A map of physical terrain is visual, specific to the battle at hand, and includes the position of troops and obstacles relative to an anchor (magnetic North).

A map of a competitive business Landscape (a Wardley Map) is also visual and context-specific, but instead of magnetic North, the anchor is the User being served and their corresponding needs. And instead of troops, the map contains a value chain — capabilities necessary to fulfill the needs, arranged according to their dependency relationships.

The position of the capabilities on a Wardley Map is dependent on two aspects:

First, visibility to the user, which is a natural outcome of a component’s relative position within the value chain, manually adjusted as needed.

Second, evolutionary stage, as determined through evaluation of the component’s general properties and characteristics.

Making a Map

Wardley Mapping is a straight-forward process, and most difficulties boil down to concerns about making “mistakes” or doing the “wrong” thing. It is much more valuable to discard these concerns up-front, embrace the messiness of the process, and learn by boldly doing.

The process of mapping is also the process of constructing a model of reality. An incorrect model that is also useful is the definition of success.

To make a map:

  1. Identify the Users being served
  2. Identify the Needs to be met (think of these as top-level Capabilities)
  3. Identify the Capabilities needed to successfully meet those needs
  4. Determine the stage of Evolution for each Capability by evaluating its characteristics (if it’s difficult to decide, try breaking the Capability down into multiple, smaller Capabilities)
  5. Draw the complete value chain — User at the top, Needs and Capabilities underneath, with dependency relationships included and Capabilities placed in Stages I, II, III, or IV of Evolution

The process can also look something like this…

1. Users and Needs

2. Capabilities

3. Value Chain

4. Wardley Map

Courtesy of Simon WardleyCC BY-SA 4.0.

Evolution Characteristics

Everything evolves from left to right under the forces of supply and demand competition. This effect occurs in aggregate in capitalism, because as long as there is a benefit to be gotten by making something better, it’s a decent bet that someone out there will do the work to make it happen. Use the tables below to identify how evolved something is as you map. The cells of the second table can be marked by clicking on them.

Stage of Evolution


























Stage of Evolution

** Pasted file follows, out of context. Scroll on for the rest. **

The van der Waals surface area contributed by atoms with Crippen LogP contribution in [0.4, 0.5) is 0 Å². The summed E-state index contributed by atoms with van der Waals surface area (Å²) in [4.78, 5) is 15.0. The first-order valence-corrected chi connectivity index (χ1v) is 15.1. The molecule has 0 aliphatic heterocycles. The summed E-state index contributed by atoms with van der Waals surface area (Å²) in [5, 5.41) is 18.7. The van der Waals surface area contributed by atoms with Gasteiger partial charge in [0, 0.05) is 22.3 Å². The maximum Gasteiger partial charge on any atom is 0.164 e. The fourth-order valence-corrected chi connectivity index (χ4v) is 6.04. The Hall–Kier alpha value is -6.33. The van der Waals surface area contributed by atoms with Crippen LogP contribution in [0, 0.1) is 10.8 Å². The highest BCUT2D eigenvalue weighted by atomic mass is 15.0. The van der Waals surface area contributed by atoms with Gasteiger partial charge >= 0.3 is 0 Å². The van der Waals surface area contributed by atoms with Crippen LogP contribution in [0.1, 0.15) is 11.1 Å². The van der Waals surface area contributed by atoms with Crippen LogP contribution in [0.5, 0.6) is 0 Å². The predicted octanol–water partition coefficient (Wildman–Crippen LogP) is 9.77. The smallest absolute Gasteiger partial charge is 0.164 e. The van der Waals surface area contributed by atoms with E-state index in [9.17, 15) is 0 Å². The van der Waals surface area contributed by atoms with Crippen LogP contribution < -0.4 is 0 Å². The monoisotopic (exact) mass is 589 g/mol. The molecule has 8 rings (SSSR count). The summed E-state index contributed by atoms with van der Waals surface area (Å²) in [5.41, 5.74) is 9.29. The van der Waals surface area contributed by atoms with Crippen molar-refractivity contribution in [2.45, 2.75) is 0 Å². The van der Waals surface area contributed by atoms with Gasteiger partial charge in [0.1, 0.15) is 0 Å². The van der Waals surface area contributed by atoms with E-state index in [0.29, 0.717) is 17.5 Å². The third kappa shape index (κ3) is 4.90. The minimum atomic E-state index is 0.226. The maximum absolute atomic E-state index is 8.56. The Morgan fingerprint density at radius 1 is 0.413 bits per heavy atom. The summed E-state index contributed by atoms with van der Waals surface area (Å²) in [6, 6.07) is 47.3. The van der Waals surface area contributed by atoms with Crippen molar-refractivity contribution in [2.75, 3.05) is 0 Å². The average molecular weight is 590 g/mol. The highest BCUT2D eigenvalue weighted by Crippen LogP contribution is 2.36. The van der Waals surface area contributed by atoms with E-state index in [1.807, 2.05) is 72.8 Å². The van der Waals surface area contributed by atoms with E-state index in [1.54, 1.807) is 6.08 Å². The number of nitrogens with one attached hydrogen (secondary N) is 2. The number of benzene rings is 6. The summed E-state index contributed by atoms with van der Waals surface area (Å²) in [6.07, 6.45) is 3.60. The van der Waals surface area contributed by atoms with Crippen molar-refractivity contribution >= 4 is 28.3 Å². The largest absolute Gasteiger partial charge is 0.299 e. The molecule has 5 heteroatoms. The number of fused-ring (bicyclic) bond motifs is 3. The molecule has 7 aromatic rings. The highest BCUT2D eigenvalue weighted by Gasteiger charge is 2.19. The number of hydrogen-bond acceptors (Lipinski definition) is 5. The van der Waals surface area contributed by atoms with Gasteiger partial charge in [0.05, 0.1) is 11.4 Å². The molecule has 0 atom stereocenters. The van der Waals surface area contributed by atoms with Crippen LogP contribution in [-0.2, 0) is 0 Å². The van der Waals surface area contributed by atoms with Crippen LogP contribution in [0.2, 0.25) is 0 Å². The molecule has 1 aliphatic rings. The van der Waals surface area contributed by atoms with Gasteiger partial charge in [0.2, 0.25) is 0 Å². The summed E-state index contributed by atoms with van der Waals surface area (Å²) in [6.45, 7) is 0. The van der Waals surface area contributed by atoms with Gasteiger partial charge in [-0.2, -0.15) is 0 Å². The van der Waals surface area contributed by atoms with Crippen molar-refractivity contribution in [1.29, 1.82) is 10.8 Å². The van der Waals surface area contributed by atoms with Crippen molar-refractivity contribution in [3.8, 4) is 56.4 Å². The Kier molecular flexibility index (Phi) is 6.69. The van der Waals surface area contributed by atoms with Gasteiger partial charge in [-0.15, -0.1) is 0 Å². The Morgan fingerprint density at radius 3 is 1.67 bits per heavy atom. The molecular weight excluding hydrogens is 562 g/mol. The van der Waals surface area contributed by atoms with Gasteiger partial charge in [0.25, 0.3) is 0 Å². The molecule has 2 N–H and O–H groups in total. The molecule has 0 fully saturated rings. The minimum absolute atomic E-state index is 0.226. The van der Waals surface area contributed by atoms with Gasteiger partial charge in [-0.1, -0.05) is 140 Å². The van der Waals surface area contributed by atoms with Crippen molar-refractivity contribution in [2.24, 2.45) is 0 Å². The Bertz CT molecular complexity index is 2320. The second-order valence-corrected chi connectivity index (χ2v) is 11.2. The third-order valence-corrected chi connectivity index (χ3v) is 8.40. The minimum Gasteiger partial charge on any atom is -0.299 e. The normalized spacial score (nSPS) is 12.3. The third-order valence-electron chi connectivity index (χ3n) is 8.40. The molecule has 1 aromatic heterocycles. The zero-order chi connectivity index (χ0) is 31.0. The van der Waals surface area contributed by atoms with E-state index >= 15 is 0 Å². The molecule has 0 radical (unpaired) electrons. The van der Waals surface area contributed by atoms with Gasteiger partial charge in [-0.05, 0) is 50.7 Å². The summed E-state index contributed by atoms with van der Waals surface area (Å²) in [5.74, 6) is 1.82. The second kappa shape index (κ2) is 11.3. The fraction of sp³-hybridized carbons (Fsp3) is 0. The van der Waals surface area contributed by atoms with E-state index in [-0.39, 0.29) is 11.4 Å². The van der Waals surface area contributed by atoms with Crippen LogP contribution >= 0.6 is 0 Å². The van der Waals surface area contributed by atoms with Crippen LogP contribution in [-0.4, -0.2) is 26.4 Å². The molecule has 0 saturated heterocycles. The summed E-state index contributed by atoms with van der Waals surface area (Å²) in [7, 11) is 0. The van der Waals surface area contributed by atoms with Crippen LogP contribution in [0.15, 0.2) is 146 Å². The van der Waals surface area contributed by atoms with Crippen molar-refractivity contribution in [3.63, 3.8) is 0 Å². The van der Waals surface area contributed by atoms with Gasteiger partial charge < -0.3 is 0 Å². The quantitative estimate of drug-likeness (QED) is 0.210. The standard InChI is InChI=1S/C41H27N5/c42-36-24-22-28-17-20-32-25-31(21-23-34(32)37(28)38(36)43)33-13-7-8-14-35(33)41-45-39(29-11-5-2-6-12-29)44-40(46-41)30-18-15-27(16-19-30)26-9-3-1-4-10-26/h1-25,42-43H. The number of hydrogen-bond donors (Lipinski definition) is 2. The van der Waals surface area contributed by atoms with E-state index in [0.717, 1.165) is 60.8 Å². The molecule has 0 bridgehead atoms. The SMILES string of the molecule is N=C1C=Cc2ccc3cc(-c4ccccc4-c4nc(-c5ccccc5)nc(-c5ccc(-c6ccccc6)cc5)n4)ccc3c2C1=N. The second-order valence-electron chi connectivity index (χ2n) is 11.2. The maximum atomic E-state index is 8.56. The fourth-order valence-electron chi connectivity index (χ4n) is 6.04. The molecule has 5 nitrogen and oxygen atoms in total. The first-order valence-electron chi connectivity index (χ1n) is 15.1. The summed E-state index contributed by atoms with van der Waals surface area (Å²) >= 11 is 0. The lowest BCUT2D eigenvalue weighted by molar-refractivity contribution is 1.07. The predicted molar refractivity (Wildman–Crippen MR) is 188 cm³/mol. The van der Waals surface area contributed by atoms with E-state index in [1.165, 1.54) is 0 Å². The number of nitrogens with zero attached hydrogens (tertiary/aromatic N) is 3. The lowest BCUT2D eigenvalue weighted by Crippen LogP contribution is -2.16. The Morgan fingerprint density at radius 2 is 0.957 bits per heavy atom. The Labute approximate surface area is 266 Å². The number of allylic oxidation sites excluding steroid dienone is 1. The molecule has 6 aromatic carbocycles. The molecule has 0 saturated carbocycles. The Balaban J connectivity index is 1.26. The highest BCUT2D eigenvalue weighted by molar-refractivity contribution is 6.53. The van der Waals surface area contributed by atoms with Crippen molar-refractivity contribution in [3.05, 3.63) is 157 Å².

Ubiquity Rare Slowly increasing consumption Rapidly increasing consumption Widespread and stabilising
Certainty Poorly understood Rapid increases in learning Rapid increases in use / fit for purpose Commonly understood (in terms of use)
Publication Types Normally describe the wonder of the thing Build / construct / awareness and learning Maintenance / operations / installation / features Focused on use
General Properties
Market Undefined market Forming market Growing market Mature market
Knowledge management Uncertain Learning on use Learning on operation Known / accepted
Market perception Chaotic (non-linear) Domain of experts Increasing expectations of use Ordered (appearance of being linear) / trivial
User perception Different / confusing / exciting / surprising Leading edge / emerging Common / disappointed if not used or available Standard / expected
Perception in industry Competitive advantage / unpredictable / unknown Competitive advantage / ROI / case examples Advantage through implementation / features Cost of doing business / accepted
Focus of value High future worth Seeking profit / ROI? High profitability High volume / reducing margin
Understanding Poorly understood / unpredictable Increasing understanding / development of measures Increasing education / constant refinement of needs / measures Believed to be well defined / stable / measurable
Comparison Constantly changing / a differential / unstable Learning from others / testing the water / some evidential support Feature difference Essential / operational advantage
Failure High / tolerated / assumed Moderate / unsurprising but disappointed Not tolerated, focus on constant improvement Operational efficiency and surprised by failure
Market action Gambling / driven by gut Exploring a “found” value Market analysis / listening to customers Metric driven / build what is needed
Efficiency Reducing the cost of change (experimentation) Reducing cost of waste (Learning) Reducing cost of waste (Learning) Reducing cost of deviation (Volume)
Decision drivers Heritage / culture Analysis & synthesis Analysis & synthesis Previous experience

Don’t worry if some of the terms are confusing… just use what you can. Like Chess, mapping is a craft and you will get better with practice.

Simon Wardley

Finding a Path